7 Surprising Signs Drinking Alcohol May Be Impacting Your Gut Health, According To Experts

Milan Ilic Photographer/Shutterstock

Our gut is home to trillions of microbes that are crucial to our health. These microbes do everything from helping us digest our food to improving our immune system. When these microbes are out of balance, it can lead to consequences for our health. Alcohol, in particular, can cause damage to our gut and lead to painful side effects.

Dr. Josh Axe, D.N.M., C.N.S., D.C., founder of Ancient Nutrition and, tells Bustle that alcohol can cause oxidative stress and upset that delicate microbial balance. “In other words, alcohol may cause ‘bad bacteria’ in the gut to proliferate more easily, while killing off ‘good gut bacteria,’” he says.

This can lead to a many uncomfortable physical symptoms, ranging from digestive issues to inflammation. However, this damage is often not permanent, Dr. Tarek Hassanein, director of Southern California GI and Liver Centers tells Bustle. “The gut recovers fast and the bacteria can recover again.”

If stomach problems are becoming an issue, cutting down on drinking can allow the “good” bacteria in your gut to come back and improve your overall health. To do this, Dr. Axe recommends having no more than one to two drinks per day, which is considered “moderate” for most adults. He emphasizes that if you have trouble doing this on your own, you should consider getting professional help from a counselor.

To help you determine if your gut health is suffering, experts say these are the symptoms that alcohol is impacting your gut.


You Feel Bloated


If you are constantly feeling bloated, this could mean that your alcohol intake is starting to take a toll on your digestive system.

“When it becomes serious, alcohol-related liver disease can cause digestive distress in many ways,” Dr. Axe says.

While bloating may seem like a mild discomfort, it could be a indicator of greater damage, and if this symptom is persistent, it may be time to talk to your doctor.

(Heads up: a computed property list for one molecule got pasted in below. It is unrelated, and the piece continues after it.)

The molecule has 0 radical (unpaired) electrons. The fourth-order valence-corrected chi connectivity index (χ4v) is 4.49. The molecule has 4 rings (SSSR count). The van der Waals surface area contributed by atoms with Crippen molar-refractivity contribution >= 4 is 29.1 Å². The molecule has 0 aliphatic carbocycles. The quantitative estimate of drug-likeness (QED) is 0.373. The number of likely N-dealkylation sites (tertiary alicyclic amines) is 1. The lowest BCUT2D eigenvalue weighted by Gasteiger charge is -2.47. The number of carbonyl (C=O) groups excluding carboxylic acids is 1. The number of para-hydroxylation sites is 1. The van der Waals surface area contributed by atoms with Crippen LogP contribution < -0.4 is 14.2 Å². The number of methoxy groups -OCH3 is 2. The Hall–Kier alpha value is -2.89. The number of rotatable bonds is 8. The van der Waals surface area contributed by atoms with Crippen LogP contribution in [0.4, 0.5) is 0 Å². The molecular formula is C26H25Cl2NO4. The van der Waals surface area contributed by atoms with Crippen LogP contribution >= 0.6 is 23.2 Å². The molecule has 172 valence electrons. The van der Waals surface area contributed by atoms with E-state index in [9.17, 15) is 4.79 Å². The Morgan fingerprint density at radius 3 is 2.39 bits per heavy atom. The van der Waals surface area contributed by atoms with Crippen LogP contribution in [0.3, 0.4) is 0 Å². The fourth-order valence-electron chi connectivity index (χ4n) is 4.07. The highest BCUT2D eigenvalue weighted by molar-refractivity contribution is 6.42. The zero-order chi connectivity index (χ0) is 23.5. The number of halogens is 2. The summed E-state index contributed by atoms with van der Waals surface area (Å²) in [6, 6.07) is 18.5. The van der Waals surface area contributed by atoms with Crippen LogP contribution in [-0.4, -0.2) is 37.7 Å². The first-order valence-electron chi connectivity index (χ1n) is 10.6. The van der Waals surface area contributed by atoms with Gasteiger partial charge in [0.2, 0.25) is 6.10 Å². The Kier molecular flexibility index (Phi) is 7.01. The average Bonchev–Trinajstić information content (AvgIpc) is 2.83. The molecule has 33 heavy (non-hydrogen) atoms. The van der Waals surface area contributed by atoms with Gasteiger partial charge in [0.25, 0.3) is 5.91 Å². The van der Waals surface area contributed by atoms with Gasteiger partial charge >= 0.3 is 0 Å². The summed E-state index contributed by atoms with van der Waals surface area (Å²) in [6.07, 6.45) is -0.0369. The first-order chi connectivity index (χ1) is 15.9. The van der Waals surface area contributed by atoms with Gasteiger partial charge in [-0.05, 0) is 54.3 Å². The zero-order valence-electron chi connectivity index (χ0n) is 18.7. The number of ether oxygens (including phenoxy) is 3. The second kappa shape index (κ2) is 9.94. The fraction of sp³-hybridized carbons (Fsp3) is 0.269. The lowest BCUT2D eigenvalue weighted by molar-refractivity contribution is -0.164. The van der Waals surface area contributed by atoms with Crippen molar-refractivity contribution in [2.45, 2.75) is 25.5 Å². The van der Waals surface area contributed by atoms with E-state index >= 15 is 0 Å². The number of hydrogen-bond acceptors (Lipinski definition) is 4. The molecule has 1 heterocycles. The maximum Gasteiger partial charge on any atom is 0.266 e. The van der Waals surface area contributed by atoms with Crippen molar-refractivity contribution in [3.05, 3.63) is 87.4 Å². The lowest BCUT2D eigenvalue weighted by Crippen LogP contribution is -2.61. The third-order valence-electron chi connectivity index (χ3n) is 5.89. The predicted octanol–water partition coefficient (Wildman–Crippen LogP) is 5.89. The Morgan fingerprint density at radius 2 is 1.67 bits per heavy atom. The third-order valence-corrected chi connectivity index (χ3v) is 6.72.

You've Lost Your Appetite


As a result of these digestive issues, you may find yourself eating less overall. Dr. Hassanein says that he’s found that people who drink often, tend to drink with less food in their stomach. By drinking on an empty stomach, you end up putting even more strain on your gut.

“If you're going to be drinking, [try to] eat something before you drink,” Dr. Hassanein says. This way food can help absorb the alcohol in your stomach.


You’re Nauseous


When alcohol causes an increase in "bad" bacteria in the gut, you can find yourself feeling nauseous.

Dr. Axe says that changes to your lifestyle can help alleviate this. By eating a balanced meal that has sources of fat, protein and fiber, you can boost your digestive health and prevent nausea.


You’re Constipated

Leszek Glasner/Shutterstock

Along with nausea, the damage that alcohol causes to gut can lead to constipation. Constipation can be extremely uncomfortable, but a change in diet can help.

In addition to seeking more balanced food options, you should focus on increasing your fiber intake. Dr. Axe recommends eating more foods like beans, legumes, nuts, fruits and vegetables.


You’re Suffering From Inflammation

TB studio/Shutterstock

Inflammation can be attributed to many causes, but if you’re constantly experiencing inflammation anywhere in your body, alcohol may be to blame.

“Heavy drinking can lead to permeability of the intestinal lining, also called ‘leaky gut syndrome,’ which increases autoimmune reactions and inflammation throughout the body,” Dr. Axe says.

By drinking less, you can help heal "leaky gut syndrome" and reduce your inflammation.


You Feel Weak


The "leaky" gut caused by heavy drinking can cause dangerous bacteria to enter your bloodstream and put pressure on your immune system.

Dr. Axe says that there are steps you can take to support your immune system, which will help you feel stronger and healthier. He recommends getting more sleep, exercising and overall reducing your stress levels.


You're Always Sick


With a weakened immune system, you at risk to getting sick more often. Dr. Hassanein says that, as a result of consuming too much alcohol, you may suffer from more infections than the average person.

If you're consistently getting sick, then talk to your doctor to see if alcohol may be the cause.

While these signs don't guarantee that you suffer from "leaky gut syndrome," experiencing one or more of these symptoms could indicate that your alcohol consumption is affecting your gut health. Cutting back on alcohol can allow the bacteria in your gut to recover and leave you feeling happier and healthier.

Editor's Note: If you or someone you know is seeking help for substance use, call the SAMHSA National Helpline at 1-800-662-HELP(4357).